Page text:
Negotiating has never been one of my strong points. But I've gotten better at it over the years. I recently felt my negotiation skills kick when I needed my teenage son to help me with a work video, pointing out what was in it for him (master new technology and use his sister's new computer). Of course, in business negotiations are more difficult, especially if you don't have the upper hand. If you made a resolution to improve your work life balance in the new year or if you want to get ahead in business, good negotiation skills are going to get you what you want. Apparently fewer women have this skill.
To take part in a successful negotiation, a woman needs to tie in what she needs—whether it be salary, maternity leave, flex time, or recognition—to how it can benefit the organization, says Ruth Schecter of Clayman Institute for Gender Research at Stanford University.
“In fact, women who link their needs to the good of the organization tend to receive better performance reviews, are more likely to be offered leadership opportunities, and are less likely to leave the organization,” said Deborah Kolb, PhD, the Deloitte Ellen Gabriel Professor for Women and Leadership at the Simmons School of Management and a Clayman Institute Faculty Research Fellow, who discussed the topic at a presentation called “Too Bad for the Women or Does it Have to Be? Gender and Negotiation Research over the Past 25 Years."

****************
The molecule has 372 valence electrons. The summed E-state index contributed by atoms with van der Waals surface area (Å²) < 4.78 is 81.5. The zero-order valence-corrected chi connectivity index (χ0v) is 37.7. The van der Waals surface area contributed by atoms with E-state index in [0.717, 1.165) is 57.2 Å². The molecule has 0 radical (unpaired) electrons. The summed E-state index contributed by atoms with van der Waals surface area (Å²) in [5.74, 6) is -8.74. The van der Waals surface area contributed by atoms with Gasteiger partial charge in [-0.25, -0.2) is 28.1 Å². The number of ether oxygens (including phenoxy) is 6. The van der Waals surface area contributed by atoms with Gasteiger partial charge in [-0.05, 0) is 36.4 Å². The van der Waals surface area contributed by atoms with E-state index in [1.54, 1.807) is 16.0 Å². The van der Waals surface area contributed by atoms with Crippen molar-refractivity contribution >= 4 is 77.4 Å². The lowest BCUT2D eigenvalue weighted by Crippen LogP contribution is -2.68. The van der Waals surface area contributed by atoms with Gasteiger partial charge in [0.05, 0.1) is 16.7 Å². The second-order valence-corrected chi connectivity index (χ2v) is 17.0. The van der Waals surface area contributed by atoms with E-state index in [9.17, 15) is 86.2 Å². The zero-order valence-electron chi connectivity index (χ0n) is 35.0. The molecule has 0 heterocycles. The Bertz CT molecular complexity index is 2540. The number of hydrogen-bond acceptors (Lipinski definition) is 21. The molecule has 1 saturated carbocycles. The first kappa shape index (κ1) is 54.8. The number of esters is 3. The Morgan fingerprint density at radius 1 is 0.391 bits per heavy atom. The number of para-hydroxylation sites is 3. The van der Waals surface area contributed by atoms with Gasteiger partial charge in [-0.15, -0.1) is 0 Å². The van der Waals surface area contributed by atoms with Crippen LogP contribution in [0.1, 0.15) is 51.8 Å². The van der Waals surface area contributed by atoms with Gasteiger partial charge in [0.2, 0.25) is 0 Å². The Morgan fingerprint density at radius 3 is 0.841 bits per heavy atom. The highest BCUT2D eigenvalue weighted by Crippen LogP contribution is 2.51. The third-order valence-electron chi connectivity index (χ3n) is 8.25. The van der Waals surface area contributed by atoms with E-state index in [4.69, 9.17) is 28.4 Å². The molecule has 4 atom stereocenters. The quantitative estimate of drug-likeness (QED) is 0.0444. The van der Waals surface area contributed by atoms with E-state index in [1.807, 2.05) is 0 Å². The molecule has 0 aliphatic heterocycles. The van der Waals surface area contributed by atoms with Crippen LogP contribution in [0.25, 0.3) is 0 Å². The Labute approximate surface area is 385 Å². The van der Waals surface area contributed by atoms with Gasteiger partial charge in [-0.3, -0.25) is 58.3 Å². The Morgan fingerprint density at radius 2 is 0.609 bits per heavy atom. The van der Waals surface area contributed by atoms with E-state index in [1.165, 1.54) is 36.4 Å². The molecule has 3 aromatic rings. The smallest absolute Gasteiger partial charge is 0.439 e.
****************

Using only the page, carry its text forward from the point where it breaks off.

Step 1: You need to positioned yourself right to negotiate: "Often a negotiation is not solely about money but about the opportunity to take on a role or to be acknowledged for ‘invisible work.’ Many organizations sustain exclusive networks at the higher levels, so women need to negotiate just to get to that place,” said Kolb. “If a woman does not have access to insider information that is embedded in the organization, she loses a position of power in the negotiation process.”
What's stopping women from getting to the position of power?
Schecter says women maneuvering through an organization can be hampered by factors ranging from expectations of lower goals to cultural and institutional mechanisms that create a gendered context—dynamics that women must learn to navigate.
Step 2: Women need to feel like we deserve to ask for whatever it is we want. We also need to learn how to deal with resistance —to expect to be put into a defensive position.
“It’s important that women understand their value to the organization, are prepared to deal with pushback, and can be creative about addressing new opportunities,” said Kolb. “When more attention is paid to the nuanced ways that gender can play out in negotiations, women can find subtle ways to deal with these dynamics.”
I've seen firsthand that negotiating successfully at work and home means showing the person you are negotiating with what's in it for them. But I think Schecter is right that women often underestimate their value when negotiating.
Do you see yourself negotiating differently in the new year?